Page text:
Opposition activists, environmentalists stage anti-nuclear protest in Minsk
Opposition activists protested the on-going construction of a nuclear power plant in Belarus during the annual “Charnobylski Shlyakh” (Path of Chernobyl) demonstration staged Tuesday in Minsk on the occasion of the 30th anniversary of the Chernobyl nuclea
Opposition activists protested the on-going construction of a nuclear power plant in Belarus during the annual “Charnobylski Shlyakh” (Path of Chernobyl) demonstration staged Tuesday in Minsk on the occasion of the 30th anniversary of the Chernobyl nuclear accident.
The demonstration began in the square in front of the Kastrychnik movie theater at 6 p.m. People came to the square with Ukrainian flags, Belarus’ historically national white-red-white flags and symbols of Belarusian Christian Democracy, European Belarus and other opposition groups. The demonstrators displayed banners that said, “Russia, Enough, Stop Destroying,” “Astravets—Second Chernobyl” and “Chernobyl Continues” and signs saying, “Astravets: We Won’t Live To Retirement Age,” “Chernobyl and Lukashenka—Belarusian Tragedy,” “Why Are We Not Learning Anything,” and “Nuclear Power Plant in Astravets—Test On Us.”
An activist of an anarchist group was wearing a black cloak and carrying a scythe and an “Astravets” sign.
Environmentalist Iryna Sukhi was sporting an “atomic bride” costume, consisting of a cloak with nuclear hazard signs and a symbolic bloody skull in her hands.
The demonstrators chanted slogans such as “Long Live Belarus!” and “Astravets—Second Chernobyl.” Opposition politicians Uladzimir Nyaklyayew, Vital Rymashewski, Alyaksey Yanukevich, Ihar Lyalkow, Vyachaslaw Siwchyk, and Zmitser Dashkevich were among those present.
At about 6:30 p.m., the crowd, which had swelled to up to 1000 people, headed for Bangalore Square along Independence Avenue and then Surhanava Street.
The procession followed the Chernobyl Bell and the “Mother of God of Chernobyl Victims” icon, the traditional attributes of “Charnobylski Shlyakh” marches.
At about 7:30 p.m., the marchers reached their destination, the so-called Chernobyl Chapel near Bangalore Square. However, they found the area surrounded by metal railings and accessible only through metal detector gates. On the eve of the demonstration, the Minsk city police chief had promised that the venue of the rally would not be fenced off.
Speaking through a megaphone, Mr. Rymashewski accused the police of breaking their promise and described the gates as a symbol of the “slavish, degrading regime.”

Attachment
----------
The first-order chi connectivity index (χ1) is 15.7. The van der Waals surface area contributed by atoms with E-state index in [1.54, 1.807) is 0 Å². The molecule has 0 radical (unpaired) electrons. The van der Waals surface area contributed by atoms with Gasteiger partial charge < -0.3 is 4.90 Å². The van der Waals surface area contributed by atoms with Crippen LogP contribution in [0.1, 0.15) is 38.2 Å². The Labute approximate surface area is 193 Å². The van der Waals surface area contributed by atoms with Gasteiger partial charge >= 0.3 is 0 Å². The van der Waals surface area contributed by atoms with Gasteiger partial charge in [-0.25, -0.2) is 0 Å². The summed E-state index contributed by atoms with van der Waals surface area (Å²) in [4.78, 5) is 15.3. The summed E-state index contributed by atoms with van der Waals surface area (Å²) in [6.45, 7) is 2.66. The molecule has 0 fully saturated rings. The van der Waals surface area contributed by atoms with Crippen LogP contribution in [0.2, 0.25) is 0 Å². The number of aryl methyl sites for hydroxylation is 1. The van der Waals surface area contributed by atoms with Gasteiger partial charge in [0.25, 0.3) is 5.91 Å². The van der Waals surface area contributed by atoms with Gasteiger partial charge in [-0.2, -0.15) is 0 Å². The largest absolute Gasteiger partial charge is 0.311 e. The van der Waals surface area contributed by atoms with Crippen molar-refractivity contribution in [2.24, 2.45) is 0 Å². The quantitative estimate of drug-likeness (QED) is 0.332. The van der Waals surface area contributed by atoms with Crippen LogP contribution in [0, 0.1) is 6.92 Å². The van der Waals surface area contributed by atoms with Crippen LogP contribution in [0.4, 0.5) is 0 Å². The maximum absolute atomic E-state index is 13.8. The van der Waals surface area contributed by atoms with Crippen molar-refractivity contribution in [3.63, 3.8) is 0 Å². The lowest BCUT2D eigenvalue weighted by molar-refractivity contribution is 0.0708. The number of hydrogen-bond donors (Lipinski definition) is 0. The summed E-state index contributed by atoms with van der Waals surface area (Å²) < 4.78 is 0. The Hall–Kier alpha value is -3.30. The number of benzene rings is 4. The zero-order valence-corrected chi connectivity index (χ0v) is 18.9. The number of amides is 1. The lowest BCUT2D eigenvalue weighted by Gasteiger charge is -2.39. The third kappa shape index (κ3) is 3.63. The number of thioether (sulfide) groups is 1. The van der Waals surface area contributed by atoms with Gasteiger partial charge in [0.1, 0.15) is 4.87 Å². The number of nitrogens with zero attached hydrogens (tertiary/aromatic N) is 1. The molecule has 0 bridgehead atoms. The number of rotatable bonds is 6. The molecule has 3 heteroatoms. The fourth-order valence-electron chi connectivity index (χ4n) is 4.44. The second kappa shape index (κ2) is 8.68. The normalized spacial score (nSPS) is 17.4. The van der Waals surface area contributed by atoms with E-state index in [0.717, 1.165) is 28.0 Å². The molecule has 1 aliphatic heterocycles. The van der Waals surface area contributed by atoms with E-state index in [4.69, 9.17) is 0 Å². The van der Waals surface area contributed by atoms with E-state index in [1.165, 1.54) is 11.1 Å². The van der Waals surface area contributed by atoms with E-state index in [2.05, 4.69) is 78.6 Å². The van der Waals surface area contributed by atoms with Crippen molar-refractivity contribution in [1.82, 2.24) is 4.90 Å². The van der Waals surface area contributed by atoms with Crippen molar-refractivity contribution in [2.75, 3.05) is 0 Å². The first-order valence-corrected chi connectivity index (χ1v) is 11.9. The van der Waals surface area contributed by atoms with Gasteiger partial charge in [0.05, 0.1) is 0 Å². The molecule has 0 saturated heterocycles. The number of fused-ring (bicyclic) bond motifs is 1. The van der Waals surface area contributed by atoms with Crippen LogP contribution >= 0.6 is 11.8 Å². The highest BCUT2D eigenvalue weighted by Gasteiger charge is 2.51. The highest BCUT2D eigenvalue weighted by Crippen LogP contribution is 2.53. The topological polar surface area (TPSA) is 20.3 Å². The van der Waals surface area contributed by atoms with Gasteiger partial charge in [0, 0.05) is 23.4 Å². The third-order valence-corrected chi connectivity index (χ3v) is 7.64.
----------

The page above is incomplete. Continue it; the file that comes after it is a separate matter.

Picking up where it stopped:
The demonstrators held the rally some distance away from the chapel, refusing to pass through police checkpoints.
Mr. Siwchyk called on those present to remember the deceased victims of the Chernobyl accident and the names of writers Ales Adamovich and Vasil Bykau, Chernobyl charity leader Henadz Hryshavy and “all others who fought the gang that now rules our land.”
After a minute’s silence, some of the demonstrators, including Messrs. Rymashewski and Yanukevich, laid flowers at the Chernobyl Chapel, while others set up the Chernobyl icon near the police barriers.
Speaking to BelaPAN, Dzmitry Kuchuk, a representative of the Belarusian Party of the Greens, warned that the nuclear power plant in Astravets might become “another Chernobyl.”
Mr. Rymashewski blamed the high incidence of cancer in Belarus on exposure to low doses of radiation as a result of the Chernobyl accident. Citing recent media reports that milk and other food products supplied from Belarus to Russia had excessive levels of radionuclides, he accused Mr. Lukashenka of “poisoning people with radiation.”
He echoed fears about Belarus’ nuclear project and criticized authorities for abolishing benefits and privileges for Chernobyl cleanup workers and rolling back respite programs for residents of Chernobyl-hit areas.
Ms. Sukhi attacked Mr. Lukashenka for his stated intention to bring idling land in those areas back into agricultural use. “This is terrible and irresponsible,” she said. “Radionuclides haven’t gone anywhere, we’re spreading them, they’re getting into our food, affecting our health. You can’t argue with facts of medical statistics.”
She expressed concern that people in contaminated villages were collecting berries and mushrooms, soothed by media reports describing them as safe.
Ms. Sukhi also noted that Chernobyl-affected localities did not have enough medical equipment for detecting malignant tumors or devices for measuring the concentration of radionuclides in food.
This year’s “Charnobylski Shlyakh” demonstration had been organized by the Belarusian Popular Front, the United Civic Party, Belarusian Christian Democracy, the Hramada Belarusian Social Democratic Party, the Belarusian Party of the Greens, and an opposition group called Razam.
Svyatlana Aleksiyevich (Svetlana Alexievich), the winner of the 2015 Nobel Prize in Literature, was the honorary chairperson of the organizing committee for the demonstration. She was not in attendance.
The “Charnobylski Shlyakh” demonstration has been staged by opposition forces in Minsk every year since 1988.
A crowd of up to 50,000 took part in the demonstration on the 10th anniversary of the 1986 Chernobyl accident, with participants overturning cars and clashing with riot police.
Dozens were injured and more than 200 were arrested. About 10,000 people took part in the demonstration on the 20th anniversary in 2006.
Last year`s “Charnobylski Shlyakh” demonstration drew some 400 people.